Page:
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Whenever a vehicle has force applied to it, there is going to be some side-to-side or front-to-rear movement as weight is transferred from one area of the chassis to another. As a car enters a corner, for example, weight is transferred to the outside front wheel, causing the suspension to compress. The amount of weight transferred is partially dependent on the distance between the ground and the vehicle's center of gravity; the lower the CG, the less weight is transferred, and vice versa.
Generally, transferring less weight is desirable, since it allows for the greatest stability and predictability as a vehicle makes its way around the track. Less weight transfer also means that a vehicle's suspension returns to its normal state more quickly, also making for a better driving experience.

Receiver Packs: Instead of using hump packs in your nitro cars and trucks, try using flat side-by-side packs, and mount them as low as possible in the chassis. If you use a zip- tie to anchor the pack to an upper chassis plate, you can use a lightweight piece of foam or similar material to offset the pack so it can ride lower.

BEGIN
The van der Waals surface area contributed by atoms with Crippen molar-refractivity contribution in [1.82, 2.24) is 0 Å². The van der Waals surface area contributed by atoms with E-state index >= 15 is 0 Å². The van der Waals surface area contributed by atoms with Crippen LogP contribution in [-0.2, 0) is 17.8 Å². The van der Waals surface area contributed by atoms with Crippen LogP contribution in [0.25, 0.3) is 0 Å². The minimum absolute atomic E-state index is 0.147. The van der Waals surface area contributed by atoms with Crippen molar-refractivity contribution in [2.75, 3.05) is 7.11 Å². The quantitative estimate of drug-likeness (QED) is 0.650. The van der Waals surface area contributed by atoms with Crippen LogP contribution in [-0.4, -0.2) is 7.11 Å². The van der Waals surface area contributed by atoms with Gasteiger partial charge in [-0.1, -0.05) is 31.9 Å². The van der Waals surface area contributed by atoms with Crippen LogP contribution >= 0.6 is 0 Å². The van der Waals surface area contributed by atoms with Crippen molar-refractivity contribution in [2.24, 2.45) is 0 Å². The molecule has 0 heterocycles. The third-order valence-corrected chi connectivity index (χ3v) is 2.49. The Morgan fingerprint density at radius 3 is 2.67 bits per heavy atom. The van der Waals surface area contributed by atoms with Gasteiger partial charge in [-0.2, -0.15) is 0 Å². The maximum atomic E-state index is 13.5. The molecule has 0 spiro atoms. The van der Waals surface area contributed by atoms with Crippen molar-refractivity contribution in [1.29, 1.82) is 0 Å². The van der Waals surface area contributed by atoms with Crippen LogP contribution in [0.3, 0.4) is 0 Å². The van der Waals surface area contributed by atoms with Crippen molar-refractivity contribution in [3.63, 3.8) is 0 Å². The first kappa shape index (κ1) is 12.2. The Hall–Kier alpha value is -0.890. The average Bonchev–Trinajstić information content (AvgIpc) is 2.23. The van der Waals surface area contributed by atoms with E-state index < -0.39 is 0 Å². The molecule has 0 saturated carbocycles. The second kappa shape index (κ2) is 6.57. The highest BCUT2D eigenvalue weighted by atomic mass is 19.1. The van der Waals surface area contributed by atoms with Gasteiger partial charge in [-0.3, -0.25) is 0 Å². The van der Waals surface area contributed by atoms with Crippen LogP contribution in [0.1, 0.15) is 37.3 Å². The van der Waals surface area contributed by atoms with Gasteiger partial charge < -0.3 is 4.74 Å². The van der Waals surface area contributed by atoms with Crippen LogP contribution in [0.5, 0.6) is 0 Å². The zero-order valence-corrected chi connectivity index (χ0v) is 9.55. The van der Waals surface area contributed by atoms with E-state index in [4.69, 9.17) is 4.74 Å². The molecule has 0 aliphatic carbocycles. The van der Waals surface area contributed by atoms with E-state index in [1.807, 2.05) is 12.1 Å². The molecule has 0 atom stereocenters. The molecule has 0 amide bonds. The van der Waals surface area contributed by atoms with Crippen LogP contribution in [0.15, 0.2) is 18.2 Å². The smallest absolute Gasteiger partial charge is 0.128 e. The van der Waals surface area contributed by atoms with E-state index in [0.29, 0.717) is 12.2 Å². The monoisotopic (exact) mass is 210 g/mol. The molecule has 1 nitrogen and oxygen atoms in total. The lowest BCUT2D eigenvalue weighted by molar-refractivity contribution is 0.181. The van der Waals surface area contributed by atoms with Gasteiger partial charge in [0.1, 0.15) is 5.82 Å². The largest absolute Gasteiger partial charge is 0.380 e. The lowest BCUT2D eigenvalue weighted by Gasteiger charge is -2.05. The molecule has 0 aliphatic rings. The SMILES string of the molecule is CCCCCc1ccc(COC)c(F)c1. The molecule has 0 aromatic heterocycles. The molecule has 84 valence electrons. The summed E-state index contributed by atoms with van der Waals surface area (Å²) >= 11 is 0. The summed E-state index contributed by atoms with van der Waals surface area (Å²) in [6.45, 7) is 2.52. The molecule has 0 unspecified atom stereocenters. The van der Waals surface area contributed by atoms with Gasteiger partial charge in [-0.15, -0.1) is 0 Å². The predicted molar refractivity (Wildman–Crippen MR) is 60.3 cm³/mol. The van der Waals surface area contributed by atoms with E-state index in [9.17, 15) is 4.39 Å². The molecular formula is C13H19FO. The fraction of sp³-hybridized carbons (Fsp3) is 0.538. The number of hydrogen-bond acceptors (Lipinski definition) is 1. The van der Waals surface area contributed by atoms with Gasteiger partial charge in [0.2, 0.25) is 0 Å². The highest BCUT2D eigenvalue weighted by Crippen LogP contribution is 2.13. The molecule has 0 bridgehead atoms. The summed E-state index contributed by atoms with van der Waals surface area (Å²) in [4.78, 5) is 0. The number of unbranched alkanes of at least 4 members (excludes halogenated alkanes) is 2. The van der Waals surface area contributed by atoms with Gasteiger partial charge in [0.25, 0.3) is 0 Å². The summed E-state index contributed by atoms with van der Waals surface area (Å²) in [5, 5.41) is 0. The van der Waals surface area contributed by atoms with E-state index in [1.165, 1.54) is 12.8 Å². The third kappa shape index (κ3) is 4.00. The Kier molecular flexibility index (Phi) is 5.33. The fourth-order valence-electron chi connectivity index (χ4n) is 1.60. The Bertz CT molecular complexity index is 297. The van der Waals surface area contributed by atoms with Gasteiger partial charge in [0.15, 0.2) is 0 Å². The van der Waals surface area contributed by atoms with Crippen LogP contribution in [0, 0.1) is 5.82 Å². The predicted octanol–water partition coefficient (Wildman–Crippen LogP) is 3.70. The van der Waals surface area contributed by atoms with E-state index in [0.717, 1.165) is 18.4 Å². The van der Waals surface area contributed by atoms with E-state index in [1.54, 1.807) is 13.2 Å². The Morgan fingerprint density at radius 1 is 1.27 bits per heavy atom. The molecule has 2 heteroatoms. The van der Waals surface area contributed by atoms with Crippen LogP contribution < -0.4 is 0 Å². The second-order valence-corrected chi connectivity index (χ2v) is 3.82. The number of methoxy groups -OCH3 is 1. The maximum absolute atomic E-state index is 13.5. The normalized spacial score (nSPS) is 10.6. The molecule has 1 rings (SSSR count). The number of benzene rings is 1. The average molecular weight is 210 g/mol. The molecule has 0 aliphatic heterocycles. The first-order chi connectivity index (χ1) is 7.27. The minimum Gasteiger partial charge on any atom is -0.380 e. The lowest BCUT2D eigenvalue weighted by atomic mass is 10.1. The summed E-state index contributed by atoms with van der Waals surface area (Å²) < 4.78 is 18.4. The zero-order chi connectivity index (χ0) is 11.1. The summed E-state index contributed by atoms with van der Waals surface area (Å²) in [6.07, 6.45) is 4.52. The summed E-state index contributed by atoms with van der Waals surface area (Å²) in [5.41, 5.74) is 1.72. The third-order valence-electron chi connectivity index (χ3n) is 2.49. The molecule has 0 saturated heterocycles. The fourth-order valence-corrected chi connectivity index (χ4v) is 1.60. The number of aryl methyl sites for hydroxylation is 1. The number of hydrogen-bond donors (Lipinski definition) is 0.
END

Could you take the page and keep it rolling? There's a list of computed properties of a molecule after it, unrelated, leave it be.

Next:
Battery Hold-Downs: Ditch those battery holders and use strapping tape to anchor your packs down. You'll be able to shave some weight off of your vehicle, and your pack will sit as low in the chassis as it possibly can. Plus, there is less chance that the battery will move during a run if it is taped down.
Transponders: If you are racing at a track with a computer-controlled lap counting system, chances are that you run a transponder in your car or truck. Instead of punching a hole in the body and letting the transponder hang there, use a piece of scrap Lexan or plastic to make a transponder mount that sits as close to the chassis as possible. Put it as far forward in the vehicle as you can, in case you ever end up in a side-by-side race to the line!
Electronics and Radio Gear: Try to get as many of the electronics sitting as low in the vehicle as possible. It's tempting to do things such as mounting a receiver on a car's upper deck, but you'll be losing out in the long run. Take the time to wire things cleanly, and keep your gear sitting flush with the chassis whenever you can. If you do have to run motor and battery wires, keep them as short as possible, and run them under things rather than over things wherever you can.
Body Paint: Don't go overboard when you're painting a body, since the weight from unnecessary coats of paint can add up faster than you might think. The body's weight will always be at the highest point from the ground, so you want the lightest paint coverage on the roof.
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